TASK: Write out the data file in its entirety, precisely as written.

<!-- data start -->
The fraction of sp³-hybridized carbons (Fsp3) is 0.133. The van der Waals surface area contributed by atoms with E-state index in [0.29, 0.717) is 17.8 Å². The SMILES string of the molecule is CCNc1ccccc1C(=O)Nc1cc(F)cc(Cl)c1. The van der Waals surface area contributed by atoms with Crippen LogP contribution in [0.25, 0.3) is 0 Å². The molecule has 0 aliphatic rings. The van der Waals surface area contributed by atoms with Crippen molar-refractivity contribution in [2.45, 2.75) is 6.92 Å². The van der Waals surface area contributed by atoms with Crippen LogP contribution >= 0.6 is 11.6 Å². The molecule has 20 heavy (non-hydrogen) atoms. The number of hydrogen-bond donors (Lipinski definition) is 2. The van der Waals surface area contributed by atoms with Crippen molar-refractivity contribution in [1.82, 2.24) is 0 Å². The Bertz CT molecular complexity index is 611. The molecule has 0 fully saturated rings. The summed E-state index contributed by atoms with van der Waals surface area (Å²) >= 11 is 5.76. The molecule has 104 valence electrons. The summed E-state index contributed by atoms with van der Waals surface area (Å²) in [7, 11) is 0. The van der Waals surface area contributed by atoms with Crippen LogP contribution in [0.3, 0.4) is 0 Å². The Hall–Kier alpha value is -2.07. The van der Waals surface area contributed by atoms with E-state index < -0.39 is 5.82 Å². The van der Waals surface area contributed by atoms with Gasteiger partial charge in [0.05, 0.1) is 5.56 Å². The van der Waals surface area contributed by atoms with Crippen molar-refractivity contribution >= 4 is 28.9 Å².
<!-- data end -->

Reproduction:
The fraction of sp³-hybridized carbons (Fsp3) is 0.133. The van der Waals surface area contributed by atoms with E-state index in [0.29, 0.717) is 17.8 Å². The SMILES string of the molecule is CCNc1ccccc1C(=O)Nc1cc(F)cc(Cl)c1. The van der Waals surface area contributed by atoms with Crippen LogP contribution in [0.25, 0.3) is 0 Å². The molecule has 0 aliphatic rings. The van der Waals surface area contributed by atoms with Crippen molar-refractivity contribution in [2.45, 2.75) is 6.92 Å². The van der Waals surface area contributed by atoms with Crippen LogP contribution >= 0.6 is 11.6 Å². The molecule has 20 heavy (non-hydrogen) atoms. The number of hydrogen-bond donors (Lipinski definition) is 2. The van der Waals surface area contributed by atoms with Crippen molar-refractivity contribution in [1.82, 2.24) is 0 Å². The Bertz CT molecular complexity index is 611. The molecule has 0 fully saturated rings. The summed E-state index contributed by atoms with van der Waals surface area (Å²) >= 11 is 5.76. The molecule has 104 valence electrons. The summed E-state index contributed by atoms with van der Waals surface area (Å²) in [7, 11) is 0. The van der Waals surface area contributed by atoms with Crippen LogP contribution in [0.3, 0.4) is 0 Å². The Hall–Kier alpha value is -2.07. The van der Waals surface area contributed by atoms with E-state index < -0.39 is 5.82 Å². The van der Waals surface area contributed by atoms with Gasteiger partial charge in [0.05, 0.1) is 5.56 Å². The van der Waals surface area contributed by atoms with Crippen molar-refractivity contribution >= 4 is 28.9 Å².